Through the theory of social construction of knowledge and learning, how can we understand the ways in which power and social control influence the structure, content, and development of curriculum?

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Tamara K. H. | Middle School Teacher | (Level 3) Educator Emeritus

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Social constructionism is the belief that meaning is constructed by both the individual and society. When new information is received, both the individual and society interpret that information based on experiences and give that information meaning. Hence, both knowledge and truth become relative to the individual's and society's interpretation of knowledge and truth; absolutes do not exist.

Since society shapes the individual, social constructionism cannot be understood separately from society. We must also remember that there are different types of societies, all of which will interpret their own version of reality. There are also different tiers within society. Those with authority positions within society will more greatly affect the interpretation of knowledge than those who are subordinates.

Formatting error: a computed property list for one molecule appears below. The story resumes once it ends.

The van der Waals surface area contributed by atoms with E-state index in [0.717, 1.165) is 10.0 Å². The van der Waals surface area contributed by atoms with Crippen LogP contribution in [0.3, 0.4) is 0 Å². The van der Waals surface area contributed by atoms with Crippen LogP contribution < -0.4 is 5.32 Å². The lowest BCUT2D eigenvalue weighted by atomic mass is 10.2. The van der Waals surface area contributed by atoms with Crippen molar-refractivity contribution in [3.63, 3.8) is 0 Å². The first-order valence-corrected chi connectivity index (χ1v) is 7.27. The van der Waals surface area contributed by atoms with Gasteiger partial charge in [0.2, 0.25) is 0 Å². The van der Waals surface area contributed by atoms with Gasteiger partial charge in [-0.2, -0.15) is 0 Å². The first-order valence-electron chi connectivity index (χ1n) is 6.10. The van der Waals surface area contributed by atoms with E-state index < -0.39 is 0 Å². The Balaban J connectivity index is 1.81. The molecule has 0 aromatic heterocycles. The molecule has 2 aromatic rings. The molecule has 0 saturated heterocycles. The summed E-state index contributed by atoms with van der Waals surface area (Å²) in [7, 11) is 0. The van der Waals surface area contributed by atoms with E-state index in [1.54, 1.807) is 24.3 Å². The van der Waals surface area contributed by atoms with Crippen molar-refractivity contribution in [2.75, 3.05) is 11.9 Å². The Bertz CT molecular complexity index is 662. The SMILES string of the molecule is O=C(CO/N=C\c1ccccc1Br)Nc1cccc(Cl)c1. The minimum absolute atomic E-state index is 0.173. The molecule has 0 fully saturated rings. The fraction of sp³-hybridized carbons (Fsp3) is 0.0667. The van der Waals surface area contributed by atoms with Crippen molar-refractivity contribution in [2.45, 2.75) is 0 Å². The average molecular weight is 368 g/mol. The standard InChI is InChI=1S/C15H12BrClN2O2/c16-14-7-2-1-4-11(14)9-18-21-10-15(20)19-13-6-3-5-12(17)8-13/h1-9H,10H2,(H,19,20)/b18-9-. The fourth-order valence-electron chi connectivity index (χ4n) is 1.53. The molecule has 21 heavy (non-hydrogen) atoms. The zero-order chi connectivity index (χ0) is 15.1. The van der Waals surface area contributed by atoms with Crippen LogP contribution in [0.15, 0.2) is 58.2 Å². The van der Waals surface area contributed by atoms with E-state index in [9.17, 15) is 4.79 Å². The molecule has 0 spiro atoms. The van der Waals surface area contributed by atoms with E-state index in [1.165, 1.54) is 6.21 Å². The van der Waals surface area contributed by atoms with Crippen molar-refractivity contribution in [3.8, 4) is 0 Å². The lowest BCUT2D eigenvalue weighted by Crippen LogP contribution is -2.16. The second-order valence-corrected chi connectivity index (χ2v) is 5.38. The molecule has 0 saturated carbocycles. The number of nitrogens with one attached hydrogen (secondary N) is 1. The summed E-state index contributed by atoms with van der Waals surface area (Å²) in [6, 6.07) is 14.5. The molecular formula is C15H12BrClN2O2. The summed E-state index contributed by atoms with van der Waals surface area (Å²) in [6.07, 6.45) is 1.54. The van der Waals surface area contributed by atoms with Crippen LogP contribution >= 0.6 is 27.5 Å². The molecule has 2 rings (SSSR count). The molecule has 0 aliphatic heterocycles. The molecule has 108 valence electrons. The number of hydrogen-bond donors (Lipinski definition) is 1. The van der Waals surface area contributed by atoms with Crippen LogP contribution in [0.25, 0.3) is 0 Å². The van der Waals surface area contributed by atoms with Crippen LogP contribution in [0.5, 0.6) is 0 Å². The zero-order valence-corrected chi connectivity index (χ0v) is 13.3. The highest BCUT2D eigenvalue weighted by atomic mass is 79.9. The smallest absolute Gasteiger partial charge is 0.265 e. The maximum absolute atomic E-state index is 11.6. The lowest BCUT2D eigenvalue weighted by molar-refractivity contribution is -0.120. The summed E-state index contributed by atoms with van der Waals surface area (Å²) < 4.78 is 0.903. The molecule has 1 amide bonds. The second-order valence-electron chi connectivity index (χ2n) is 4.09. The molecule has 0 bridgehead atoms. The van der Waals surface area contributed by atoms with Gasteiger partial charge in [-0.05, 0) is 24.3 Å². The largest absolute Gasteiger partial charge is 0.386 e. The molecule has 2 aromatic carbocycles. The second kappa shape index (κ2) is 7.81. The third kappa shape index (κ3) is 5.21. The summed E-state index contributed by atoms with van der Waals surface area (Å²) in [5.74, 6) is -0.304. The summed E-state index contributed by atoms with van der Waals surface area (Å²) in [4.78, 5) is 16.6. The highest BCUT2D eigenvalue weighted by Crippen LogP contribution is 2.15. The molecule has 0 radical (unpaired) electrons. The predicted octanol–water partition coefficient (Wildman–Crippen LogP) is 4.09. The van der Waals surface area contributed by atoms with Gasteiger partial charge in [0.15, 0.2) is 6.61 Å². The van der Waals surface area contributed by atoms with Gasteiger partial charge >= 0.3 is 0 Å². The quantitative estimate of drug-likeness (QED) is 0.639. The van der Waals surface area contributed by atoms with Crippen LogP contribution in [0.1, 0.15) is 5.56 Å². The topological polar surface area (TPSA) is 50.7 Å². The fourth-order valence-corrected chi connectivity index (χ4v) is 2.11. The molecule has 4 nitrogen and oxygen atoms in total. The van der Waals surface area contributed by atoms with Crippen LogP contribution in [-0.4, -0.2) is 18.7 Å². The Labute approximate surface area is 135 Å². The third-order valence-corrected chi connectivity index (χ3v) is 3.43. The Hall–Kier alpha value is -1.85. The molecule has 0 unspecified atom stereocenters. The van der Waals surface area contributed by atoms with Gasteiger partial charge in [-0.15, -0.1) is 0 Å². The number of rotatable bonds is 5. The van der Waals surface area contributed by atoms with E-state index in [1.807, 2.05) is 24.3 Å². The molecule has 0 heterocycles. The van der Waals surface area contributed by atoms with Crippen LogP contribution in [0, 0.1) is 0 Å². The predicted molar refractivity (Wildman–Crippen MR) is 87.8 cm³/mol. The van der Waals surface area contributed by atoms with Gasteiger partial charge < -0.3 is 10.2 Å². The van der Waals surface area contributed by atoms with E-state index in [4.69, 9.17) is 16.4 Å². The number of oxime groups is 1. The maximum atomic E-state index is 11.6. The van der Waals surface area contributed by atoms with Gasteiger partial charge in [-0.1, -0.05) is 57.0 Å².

It can also be said that curriculum is both complex and malleable. Curriculum is not simply an agenda that tells educators what to do. There exists both a social curriculum and a school curriculum, and those two can be melded into one. The social curriculum includes anything learned from one's environment, one's family, and from society. Social curriculum also includes the methods of teaching and learning that vary per person and per culture. School curriculum includes anything thought and learned in schools by educators and students alike. School curriculum provides a method for educators to evaluate learning achievements and methods. Since social curriculum and school curriculum can be melded together, curriculum should be seen as something that can be influenced by history, societies, and even politics. Hence, if we live in a society in which subordinates yield to authorities, then those authority figures, those in power will inadvertently shape curriculum through the social curriculum. An example can be seen in the fact that a large percentage of the world's schools are English-speaking schools that teach a curriculum based on Western, white Anglo-Saxon culture. Since curriculum is so severely shaped by society, especially the most powerful and dominant aspects of society, educators today argue for the need to shape a more balanced curriculum, one that is objective, diverse, multicultural, embraces children's experiences in learning, and interdisciplinary.

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